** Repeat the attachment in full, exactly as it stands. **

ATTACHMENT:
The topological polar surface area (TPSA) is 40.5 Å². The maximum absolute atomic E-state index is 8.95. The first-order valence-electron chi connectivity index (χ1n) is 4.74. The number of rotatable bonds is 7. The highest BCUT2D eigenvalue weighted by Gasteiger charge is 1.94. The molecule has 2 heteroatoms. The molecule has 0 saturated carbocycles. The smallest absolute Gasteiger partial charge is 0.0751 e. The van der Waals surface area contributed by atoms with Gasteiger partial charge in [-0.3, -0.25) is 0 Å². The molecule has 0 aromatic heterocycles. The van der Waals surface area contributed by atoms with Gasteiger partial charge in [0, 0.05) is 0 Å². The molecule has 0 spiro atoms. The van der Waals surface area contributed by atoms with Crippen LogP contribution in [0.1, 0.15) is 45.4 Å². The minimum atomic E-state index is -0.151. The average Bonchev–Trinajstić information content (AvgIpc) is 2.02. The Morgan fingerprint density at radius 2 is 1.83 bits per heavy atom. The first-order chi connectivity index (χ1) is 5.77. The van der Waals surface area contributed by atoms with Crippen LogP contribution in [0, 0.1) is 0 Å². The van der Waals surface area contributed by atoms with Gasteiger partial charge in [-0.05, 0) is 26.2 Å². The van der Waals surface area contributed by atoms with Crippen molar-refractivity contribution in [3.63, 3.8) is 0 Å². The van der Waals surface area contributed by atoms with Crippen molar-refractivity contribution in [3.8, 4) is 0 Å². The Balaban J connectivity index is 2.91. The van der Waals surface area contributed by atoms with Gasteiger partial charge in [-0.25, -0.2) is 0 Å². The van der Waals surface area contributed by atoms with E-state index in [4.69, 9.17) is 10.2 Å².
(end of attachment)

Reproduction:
The topological polar surface area (TPSA) is 40.5 Å². The maximum absolute atomic E-state index is 8.95. The first-order valence-electron chi connectivity index (χ1n) is 4.74. The number of rotatable bonds is 7. The highest BCUT2D eigenvalue weighted by Gasteiger charge is 1.94. The molecule has 2 heteroatoms. The molecule has 0 saturated carbocycles. The smallest absolute Gasteiger partial charge is 0.0751 e. The van der Waals surface area contributed by atoms with Gasteiger partial charge in [-0.3, -0.25) is 0 Å². The molecule has 0 aromatic heterocycles. The van der Waals surface area contributed by atoms with Gasteiger partial charge in [0, 0.05) is 0 Å². The molecule has 0 spiro atoms. The van der Waals surface area contributed by atoms with Crippen LogP contribution in [0.1, 0.15) is 45.4 Å². The minimum atomic E-state index is -0.151. The average Bonchev–Trinajstić information content (AvgIpc) is 2.02. The Morgan fingerprint density at radius 2 is 1.83 bits per heavy atom. The first-order chi connectivity index (χ1) is 5.77. The van der Waals surface area contributed by atoms with Crippen LogP contribution in [0, 0.1) is 0 Å². The van der Waals surface area contributed by atoms with Gasteiger partial charge in [-0.05, 0) is 26.2 Å². The van der Waals surface area contributed by atoms with Crippen molar-refractivity contribution in [3.63, 3.8) is 0 Å². The van der Waals surface area contributed by atoms with Crippen molar-refractivity contribution in [3.8, 4) is 0 Å². The Balaban J connectivity index is 2.91. The van der Waals surface area contributed by atoms with Gasteiger partial charge in [-0.25, -0.2) is 0 Å². The van der Waals surface area contributed by atoms with E-state index in [4.69, 9.17) is 10.2 Å².